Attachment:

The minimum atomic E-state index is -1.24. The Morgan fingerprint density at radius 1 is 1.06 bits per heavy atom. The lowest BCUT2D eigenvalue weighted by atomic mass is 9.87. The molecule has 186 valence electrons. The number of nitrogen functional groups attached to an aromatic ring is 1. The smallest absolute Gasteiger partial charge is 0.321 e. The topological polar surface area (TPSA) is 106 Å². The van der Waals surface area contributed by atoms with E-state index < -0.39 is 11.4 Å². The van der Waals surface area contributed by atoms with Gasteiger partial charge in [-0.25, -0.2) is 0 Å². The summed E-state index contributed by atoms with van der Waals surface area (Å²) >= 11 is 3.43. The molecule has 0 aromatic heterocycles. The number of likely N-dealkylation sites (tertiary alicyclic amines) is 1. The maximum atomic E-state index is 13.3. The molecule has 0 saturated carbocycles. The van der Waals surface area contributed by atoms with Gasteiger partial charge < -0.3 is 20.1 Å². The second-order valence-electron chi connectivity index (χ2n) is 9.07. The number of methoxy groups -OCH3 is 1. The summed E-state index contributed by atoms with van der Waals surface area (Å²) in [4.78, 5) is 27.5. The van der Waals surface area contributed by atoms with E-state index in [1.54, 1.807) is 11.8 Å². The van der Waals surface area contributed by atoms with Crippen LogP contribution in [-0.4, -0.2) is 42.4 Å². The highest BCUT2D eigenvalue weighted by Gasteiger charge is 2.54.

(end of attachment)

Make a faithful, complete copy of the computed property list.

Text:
The minimum atomic E-state index is -1.24. The Morgan fingerprint density at radius 1 is 1.06 bits per heavy atom. The lowest BCUT2D eigenvalue weighted by atomic mass is 9.87. The molecule has 186 valence electrons. The number of nitrogen functional groups attached to an aromatic ring is 1. The smallest absolute Gasteiger partial charge is 0.321 e. The topological polar surface area (TPSA) is 106 Å². The van der Waals surface area contributed by atoms with E-state index < -0.39 is 11.4 Å². The van der Waals surface area contributed by atoms with Gasteiger partial charge in [-0.25, -0.2) is 0 Å². The summed E-state index contributed by atoms with van der Waals surface area (Å²) >= 11 is 3.43. The molecule has 0 aromatic heterocycles. The number of likely N-dealkylation sites (tertiary alicyclic amines) is 1. The maximum atomic E-state index is 13.3. The molecule has 0 saturated carbocycles. The van der Waals surface area contributed by atoms with Gasteiger partial charge < -0.3 is 20.1 Å². The second-order valence-electron chi connectivity index (χ2n) is 9.07. The number of methoxy groups -OCH3 is 1. The summed E-state index contributed by atoms with van der Waals surface area (Å²) in [4.78, 5) is 27.5. The van der Waals surface area contributed by atoms with E-state index in [1.54, 1.807) is 11.8 Å². The van der Waals surface area contributed by atoms with Crippen LogP contribution in [-0.4, -0.2) is 42.4 Å². The highest BCUT2D eigenvalue weighted by Gasteiger charge is 2.54.